Sundeep Bhutoria

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Friday, April 2, 2010

RTE – a turning point

April 1 2010 marks the advent of a new chapter and a turning point in the field of child education with the Right to Education (RTE) Act making free and compulsory education up to class eight a fundamental right for every child (aged 6 – 14 years) in the country.
Most of the educationally developed countries attained their current levels of educational by legislating free and compulsory education. Britain did it in 1870. I wonder why India had to wait an extra six decades since Independence to make RTE an Act.
UN bodies UNICEF and UNESCO have lauded the move and said that this Act would go a long way in propelling India’s potential to even greater heights of productivity and prosperity in the future.
The International Labour Organisation (ILO) has also been quick to react saying that RTE brings forth an opportunity to reach the disadvantaged sections of the society such as the child labourers. I too feel that child labour is a major issue in India and the RTE should, if implemented effectively, would surely address this problem. As a member of United Nations Association (UNA) youth body I have so many times faced embarrassing queries on this issue from representatives of other countries. I have always been at a loss to explain why Right to Education is not a fundamental right in India. The fact is that a healthy childhood is essential for country to have a generation of healthy youth force.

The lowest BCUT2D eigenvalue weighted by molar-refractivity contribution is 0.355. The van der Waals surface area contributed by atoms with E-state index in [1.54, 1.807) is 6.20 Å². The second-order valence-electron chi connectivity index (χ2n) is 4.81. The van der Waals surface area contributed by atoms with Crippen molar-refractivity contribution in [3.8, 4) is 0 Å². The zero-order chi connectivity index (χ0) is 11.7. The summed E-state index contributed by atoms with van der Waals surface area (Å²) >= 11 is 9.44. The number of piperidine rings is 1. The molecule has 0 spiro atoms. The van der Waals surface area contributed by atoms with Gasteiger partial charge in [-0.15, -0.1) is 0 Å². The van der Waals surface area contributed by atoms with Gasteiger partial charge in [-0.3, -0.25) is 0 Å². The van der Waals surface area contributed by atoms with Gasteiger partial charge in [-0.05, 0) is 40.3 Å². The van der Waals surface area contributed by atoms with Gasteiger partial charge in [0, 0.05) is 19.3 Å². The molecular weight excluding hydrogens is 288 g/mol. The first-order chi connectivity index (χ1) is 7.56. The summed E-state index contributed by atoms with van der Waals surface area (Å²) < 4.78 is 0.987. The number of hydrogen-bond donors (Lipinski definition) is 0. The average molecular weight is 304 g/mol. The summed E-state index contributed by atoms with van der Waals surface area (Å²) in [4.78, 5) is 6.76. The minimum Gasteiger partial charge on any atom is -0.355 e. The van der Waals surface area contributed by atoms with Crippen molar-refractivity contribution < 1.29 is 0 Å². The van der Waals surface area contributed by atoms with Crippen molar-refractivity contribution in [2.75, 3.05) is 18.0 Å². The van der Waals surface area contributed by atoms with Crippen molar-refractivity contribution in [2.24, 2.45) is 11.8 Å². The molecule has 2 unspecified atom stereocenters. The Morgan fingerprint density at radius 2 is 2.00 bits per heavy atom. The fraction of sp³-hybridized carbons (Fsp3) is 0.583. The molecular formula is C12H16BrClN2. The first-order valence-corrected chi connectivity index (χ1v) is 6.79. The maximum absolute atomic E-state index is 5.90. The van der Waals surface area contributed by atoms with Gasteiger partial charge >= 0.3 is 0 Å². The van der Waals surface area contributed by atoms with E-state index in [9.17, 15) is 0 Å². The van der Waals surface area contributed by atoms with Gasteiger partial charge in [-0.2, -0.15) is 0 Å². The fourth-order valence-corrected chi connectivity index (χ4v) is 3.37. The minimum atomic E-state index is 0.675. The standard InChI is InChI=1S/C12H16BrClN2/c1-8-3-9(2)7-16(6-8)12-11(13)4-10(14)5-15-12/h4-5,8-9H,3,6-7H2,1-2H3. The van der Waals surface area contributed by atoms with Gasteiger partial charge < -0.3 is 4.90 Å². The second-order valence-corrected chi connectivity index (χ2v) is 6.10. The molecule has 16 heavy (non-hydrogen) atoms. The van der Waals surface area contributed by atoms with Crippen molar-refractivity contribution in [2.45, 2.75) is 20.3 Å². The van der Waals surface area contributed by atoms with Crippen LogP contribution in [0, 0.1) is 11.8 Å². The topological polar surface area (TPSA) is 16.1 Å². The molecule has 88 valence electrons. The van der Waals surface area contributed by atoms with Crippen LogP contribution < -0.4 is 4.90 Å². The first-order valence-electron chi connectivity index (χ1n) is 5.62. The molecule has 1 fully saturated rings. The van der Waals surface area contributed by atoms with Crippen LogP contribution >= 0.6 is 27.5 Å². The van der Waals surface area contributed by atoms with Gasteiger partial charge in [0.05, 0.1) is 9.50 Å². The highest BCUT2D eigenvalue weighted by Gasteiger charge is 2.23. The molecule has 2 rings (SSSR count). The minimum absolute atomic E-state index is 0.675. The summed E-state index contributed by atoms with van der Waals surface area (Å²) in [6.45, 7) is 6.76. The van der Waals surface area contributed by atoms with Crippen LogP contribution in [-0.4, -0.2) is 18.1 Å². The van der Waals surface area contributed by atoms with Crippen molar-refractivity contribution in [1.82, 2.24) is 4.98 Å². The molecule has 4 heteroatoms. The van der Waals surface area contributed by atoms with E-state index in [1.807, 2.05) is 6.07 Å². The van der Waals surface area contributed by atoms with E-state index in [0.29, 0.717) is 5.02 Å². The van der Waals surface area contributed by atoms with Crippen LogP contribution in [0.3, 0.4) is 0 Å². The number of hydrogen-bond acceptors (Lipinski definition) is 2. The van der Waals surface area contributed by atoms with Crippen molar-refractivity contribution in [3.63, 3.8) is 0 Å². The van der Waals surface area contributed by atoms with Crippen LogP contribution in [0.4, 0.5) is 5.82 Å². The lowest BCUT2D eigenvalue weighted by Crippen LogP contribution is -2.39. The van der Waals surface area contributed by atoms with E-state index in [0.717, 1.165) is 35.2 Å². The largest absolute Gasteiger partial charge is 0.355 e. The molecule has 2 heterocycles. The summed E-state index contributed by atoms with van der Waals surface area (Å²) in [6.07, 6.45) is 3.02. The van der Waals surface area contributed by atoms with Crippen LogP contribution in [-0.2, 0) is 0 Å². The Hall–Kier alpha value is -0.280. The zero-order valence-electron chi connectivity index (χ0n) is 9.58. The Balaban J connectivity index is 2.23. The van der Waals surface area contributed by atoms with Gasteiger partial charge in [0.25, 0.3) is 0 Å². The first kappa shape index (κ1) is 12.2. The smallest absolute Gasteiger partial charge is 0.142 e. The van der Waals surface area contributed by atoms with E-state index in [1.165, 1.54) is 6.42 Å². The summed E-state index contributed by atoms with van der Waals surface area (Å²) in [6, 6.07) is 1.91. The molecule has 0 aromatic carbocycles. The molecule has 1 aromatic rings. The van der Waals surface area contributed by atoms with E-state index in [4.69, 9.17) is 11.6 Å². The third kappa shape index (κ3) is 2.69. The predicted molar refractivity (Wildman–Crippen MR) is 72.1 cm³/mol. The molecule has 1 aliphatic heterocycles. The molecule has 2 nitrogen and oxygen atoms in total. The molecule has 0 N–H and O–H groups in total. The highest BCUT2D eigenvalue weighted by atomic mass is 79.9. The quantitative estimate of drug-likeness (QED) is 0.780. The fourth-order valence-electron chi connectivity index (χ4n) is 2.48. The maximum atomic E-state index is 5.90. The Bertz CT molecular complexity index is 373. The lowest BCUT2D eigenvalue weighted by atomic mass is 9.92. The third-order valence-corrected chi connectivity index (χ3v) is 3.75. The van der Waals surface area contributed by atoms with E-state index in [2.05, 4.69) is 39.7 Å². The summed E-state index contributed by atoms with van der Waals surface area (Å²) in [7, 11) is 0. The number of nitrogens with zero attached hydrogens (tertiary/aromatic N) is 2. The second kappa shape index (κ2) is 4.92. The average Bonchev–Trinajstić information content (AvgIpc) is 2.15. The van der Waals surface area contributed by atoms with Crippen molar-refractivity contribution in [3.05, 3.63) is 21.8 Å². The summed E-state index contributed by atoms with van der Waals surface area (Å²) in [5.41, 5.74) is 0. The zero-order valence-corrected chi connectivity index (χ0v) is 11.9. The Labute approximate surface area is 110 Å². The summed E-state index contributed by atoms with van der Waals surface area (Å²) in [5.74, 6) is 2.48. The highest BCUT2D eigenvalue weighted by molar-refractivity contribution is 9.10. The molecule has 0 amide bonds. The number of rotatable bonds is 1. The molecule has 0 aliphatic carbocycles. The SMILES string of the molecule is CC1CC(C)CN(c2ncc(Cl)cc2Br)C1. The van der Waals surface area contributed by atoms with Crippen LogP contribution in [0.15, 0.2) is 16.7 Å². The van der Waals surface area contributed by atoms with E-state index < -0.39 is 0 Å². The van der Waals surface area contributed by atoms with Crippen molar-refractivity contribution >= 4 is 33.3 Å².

At last, after 60 years of Independence we have realised the importance of providing education to the children in India. In my own humble way I had started an education-for-all project in 2000 under the Education for All Trust. It is ironical that a common citizen like myself thought of this 10 years ahead of the Government of India. Better late than never. But there is a big question mark on implementation of the RTE Act. We have so many laws in our country which remain a law in paper only. I sincerely hope RTE will not fall in such category.
Today I wish to thank all the sponsors who contributed in cash or kind to the educational project that was launched by Smt Pratibha Patil in Raj Bhavan of Rajasthan (picture).
I hold to the view that lack of basic education is the prime reason for all others social problems including crimes.
Lt Gen V K Singh has become the Chief of Indian Army. Lt Gen Singh and I have many common friends. I had missed his farewell luncheon party as I was abroad. He has been very kind to attend one of the dinners hosted by me (picture). I wish him all the best for his new assignment.
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